The iShares J.P. Morgan USD Emerging Markets Bond ETF (NASDAQ:EMB) yields 7.3%, thanks to elevated US Treasury yields and relatively high credit spreads. This yield is highly attractive relative to long-term inflation expectations and even emerging market stock indices and could decline either due to falling UST yields or improving credit risk, both of which look likely in the near term.
The EMB ETF
The iShares J.P. Morgan USD Emerging Markets Bond ETF seeks to track the investment results of an index composed of U.S. dollar-denominated, emerging market government and government-backed bonds. EMB holds bonds of governments with more than USD1bn outstanding and at least two years remaining in maturity. The largest issuer in the ETF is Mexico, with a 5.9% weighting. The fund charges an expense fee of 0.39% which is relatively high for a bond fund but is still low compared to the current yield to maturity of 7.3%. In terms of credit quality, just over half of the issuers are investment grade, while the average maturity is 12.5 years.
EM Assets Staging A Key Reversal
As I noted in recent article on the Vanguard FTSE Emerging Markets ETF (VWO), EM stocks are looking very bullish. The EMB has been extremely closely correlated with EM stock prices over the past year and the upside equity move bodes well for further EMB upside.
The EMB performs well when either credit spreads narrow in response to improving expectations of the global economy and liquidity conditions, or US Treasury yields fall. As improving risk appetite is often associated with rising UST yields, these two forces tend to act against each other. Over the past 12 months, however, credit spreads and UST yields have actually been positively correlated.
Aggressive Fed tightening led to both higher risk-free rates and declining global liquidity, which was devastating for the performance of EM bond funds. This trend has begun to reverse, however, with the EMB benefiting over the past three months from narrower credit spreads and falling UST yields. And there is significant room left to run with yields at current elevated levels. If the global economy avoids recession, credit risk is likely to fall sharply, driving up EM bond prices. Alternatively, any global recession or credit crunch that caused EM credit spreads to remain elevated would result in significantly lower Treasury yields, supporting EM bond prices.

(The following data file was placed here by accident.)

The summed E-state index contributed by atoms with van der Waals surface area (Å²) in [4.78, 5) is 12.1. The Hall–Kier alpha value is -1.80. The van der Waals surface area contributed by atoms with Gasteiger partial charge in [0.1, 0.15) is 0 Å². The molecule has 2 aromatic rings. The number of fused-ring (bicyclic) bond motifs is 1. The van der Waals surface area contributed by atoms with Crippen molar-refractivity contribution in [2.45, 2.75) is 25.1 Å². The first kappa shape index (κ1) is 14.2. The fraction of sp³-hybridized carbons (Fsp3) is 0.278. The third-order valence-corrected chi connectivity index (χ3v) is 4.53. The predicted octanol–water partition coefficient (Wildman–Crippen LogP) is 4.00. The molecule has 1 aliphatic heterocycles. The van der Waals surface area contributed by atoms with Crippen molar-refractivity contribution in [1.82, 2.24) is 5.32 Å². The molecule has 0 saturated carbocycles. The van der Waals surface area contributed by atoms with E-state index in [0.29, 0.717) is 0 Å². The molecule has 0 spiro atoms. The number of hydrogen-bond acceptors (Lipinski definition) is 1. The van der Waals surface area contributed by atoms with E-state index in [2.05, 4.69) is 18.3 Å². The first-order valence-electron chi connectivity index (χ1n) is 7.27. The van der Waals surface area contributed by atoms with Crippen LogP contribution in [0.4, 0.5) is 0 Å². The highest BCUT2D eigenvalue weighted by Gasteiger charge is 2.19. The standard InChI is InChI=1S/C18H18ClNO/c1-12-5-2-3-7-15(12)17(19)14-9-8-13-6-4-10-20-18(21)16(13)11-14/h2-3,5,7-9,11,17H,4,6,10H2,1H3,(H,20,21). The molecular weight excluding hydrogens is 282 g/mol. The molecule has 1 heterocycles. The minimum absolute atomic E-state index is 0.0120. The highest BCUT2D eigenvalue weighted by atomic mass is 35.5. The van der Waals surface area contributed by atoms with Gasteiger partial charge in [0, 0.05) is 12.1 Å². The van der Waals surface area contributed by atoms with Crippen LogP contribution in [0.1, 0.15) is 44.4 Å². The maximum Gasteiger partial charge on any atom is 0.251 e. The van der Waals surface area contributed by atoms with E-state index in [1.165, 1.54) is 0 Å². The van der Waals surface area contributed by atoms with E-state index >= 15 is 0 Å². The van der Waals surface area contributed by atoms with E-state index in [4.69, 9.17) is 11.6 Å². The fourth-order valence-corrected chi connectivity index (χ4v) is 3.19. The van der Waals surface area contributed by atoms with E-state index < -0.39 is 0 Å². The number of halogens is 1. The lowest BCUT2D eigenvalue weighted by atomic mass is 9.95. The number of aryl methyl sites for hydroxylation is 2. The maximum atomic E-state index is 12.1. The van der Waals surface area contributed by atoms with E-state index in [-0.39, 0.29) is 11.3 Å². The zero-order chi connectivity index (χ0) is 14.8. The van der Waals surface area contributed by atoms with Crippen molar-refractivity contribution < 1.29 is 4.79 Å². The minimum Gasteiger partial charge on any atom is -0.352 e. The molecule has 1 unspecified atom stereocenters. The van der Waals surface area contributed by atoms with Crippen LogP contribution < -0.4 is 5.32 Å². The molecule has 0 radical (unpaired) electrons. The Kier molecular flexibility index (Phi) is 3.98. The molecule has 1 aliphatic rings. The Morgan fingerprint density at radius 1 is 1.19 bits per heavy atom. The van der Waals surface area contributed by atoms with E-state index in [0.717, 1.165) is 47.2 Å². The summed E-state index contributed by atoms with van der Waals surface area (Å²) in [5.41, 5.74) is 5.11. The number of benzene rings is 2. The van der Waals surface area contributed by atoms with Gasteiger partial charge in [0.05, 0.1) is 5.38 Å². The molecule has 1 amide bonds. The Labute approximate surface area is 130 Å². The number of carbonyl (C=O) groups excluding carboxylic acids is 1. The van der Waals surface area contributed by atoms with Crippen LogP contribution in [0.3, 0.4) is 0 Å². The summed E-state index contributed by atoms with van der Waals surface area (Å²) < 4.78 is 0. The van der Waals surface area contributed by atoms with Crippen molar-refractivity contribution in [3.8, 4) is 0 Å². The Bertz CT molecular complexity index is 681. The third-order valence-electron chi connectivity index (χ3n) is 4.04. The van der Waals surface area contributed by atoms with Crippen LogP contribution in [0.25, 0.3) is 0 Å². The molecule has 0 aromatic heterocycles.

Yields Are Attractive Relative To Inflation And Stocks
The 7.3% yield on the EMB is particularly attractive when measured against long-term US inflation expectations. 10-year US Breakeven Inflation Expectations currently sit at just 2.2%, meaning that investors should expect to beat inflation by over 5 percentage points over the next decade. The chart below shows the Bloomberg EM Sovereign yield over inflation expectations. This measure has only been higher during the global financial crisis and the height of the Covid panic.
The EMB even looks attractive relative to EM stocks. The MSCI Emerging Market Index offers a dividend yield of 3.1%. In order for EM stocks to outperform bonds, therefore, dividends would have to grow by 4.2% annually, which has not been the case over the past decade of relatively strong GDP growth.
The higher returns likely on EM bonds relative to stocks contrasts with the much lower degree of volatility in the former. The largest decline seen in the EMB was during the global financial crisis when the ETF fell 34%. The second largest decline was during the Covid crash, when the ETF shed 26%. While not small, these declines compare favorably to EM stock benchmarks, which lost around 63% and 34% during these two episodes. Even during 2022, which was somewhat of a perfect storm for bonds, the EMB still outperformed EM stocks.
The EMB is well placed to benefit from a recovery in Emerging Market risk appetite and/or a decline in Treasury yields. With a weighted average yield of 7.3%, the EMB is likely to significantly outperform inflation over the coming years, and even outperform EM stocks, with much less volatility.